The US's most widely read scientific publication Scientific American has confirmed what critics of the Keystone XL Pipeline have long contended, that the Keystone XL Pipeline would have a significant detrimental effect on Greenhouse Gas emissions accelerating the rate of Climate Change by burning the world's dirtiest oil.
The article demolishes the fallacious assumptions that State Department report made on the environmental impacts of not building the Keystone XL pipeline could be dismissed because not building Keystone wouldn't stop Tar Sands oil from reaching overseas export markets (the intended markets for most of the Keystone XL Tar Sands oil). Industry documents show Keystone XL is being built for overseas export markets
Keystone XL Oil Pipeline Exacerbates Climate ChangeThe Scientific American article goes on to point out the enormous quantities of CO2 the Keystone XL pipeline would dump into the atmosphere.
By David Biello
Consultants hired by the U.S. State Department determined that completing the Keystone XL Pipeline that would transport tar sands from Canada to Texas would have no impact on greenhouse gas emissions, largely because they assumed that the tar sands oil would flow regardless. But the new report challenges that assertion, noting that the tar sands are stranded in Alberta and face few good pipeline prospects, either to Canada's west coast or via reversing the flow of existing pipelines to North America's east coast. "Other options like rail or truck are not feasible for the transportation of large quantities," said Elizabeth Shope, anti–tar sands advocate with environmental group the Natural Resources Defense Council, in a conference call with reporters, noting that such alternative transportation more than triples the cost of moving tar sands oil. "It's increasingly clear that without Keystone XL, the tar sands will not be able to expand at such a reckless pace."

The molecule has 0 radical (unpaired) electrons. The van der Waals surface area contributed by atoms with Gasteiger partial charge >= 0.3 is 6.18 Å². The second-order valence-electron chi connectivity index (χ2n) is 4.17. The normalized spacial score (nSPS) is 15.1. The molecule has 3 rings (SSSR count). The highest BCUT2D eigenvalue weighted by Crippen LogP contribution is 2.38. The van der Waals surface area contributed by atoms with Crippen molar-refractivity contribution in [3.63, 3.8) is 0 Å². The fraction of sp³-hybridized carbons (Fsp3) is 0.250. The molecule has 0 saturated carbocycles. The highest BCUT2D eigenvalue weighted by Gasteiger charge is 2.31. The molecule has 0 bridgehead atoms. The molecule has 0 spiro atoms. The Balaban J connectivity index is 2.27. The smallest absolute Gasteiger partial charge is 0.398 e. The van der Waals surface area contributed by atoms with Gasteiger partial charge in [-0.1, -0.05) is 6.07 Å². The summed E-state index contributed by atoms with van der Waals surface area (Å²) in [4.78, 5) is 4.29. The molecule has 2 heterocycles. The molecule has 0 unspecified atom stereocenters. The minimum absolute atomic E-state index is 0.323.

The U.S. Environmental Protection Agency estimated that Keystone XL tar sands oil would result in additional greenhouse gas emissions of 27 million metric tons annually compared with conventional oil. Regardless, the tar sands represent a significant chunk of potential carbon emissions, and those from tar sands have increased in recent years—up 16 percent since 2009, according to CAPP. Keystone XL itself would exacerbate that—the U.S. State Department notes that the greenhouse gas emissions from just the pipeline's pumps would be 4.4 million metric tons per year, roughly the same as one average U.S. coal-fired power plant.In a new report published yesterday in Mother Jones found close links between Environmental Resources Management the consultants who produced the report on Keystone's impacts and the Tar Sands industry.
EXCLUSIVE: State Dept. Hid Contractor's Ties to Keystone XL Pipeline CompanyIt now looks like Environmental Resources Management started with the assumption that Keystone XL should be built and then constructed a rationale to justify that conclusion.
—By Andy Kroll
Here's what those redactions kept secret: ERM's second-in-command on the Keystone report, Andrew Bielakowski, had worked on three previous pipeline projects for TransCanada over seven years as an outside consultant. He also consulted on projects for ExxonMobil, BP, and ConocoPhillips, three of the Big Five oil companies that could benefit from the Keystone XL project and increased extraction of heavy crude oil taken from the Canadian tar sands.
Another ERM employee who contributed to State's Keystone report—and whose prior work history was also redacted—previously worked for Shell Oil; a third worked as a consultant for Koch Gateway Pipeline Company, a subsidiary of Koch Industries. Shell and Koch* have a significant financial interest in the construction of the Keystone XL pipeline. ERM itself has worked for Chevron, which has invested in Canadian tar sands extraction, according to its website.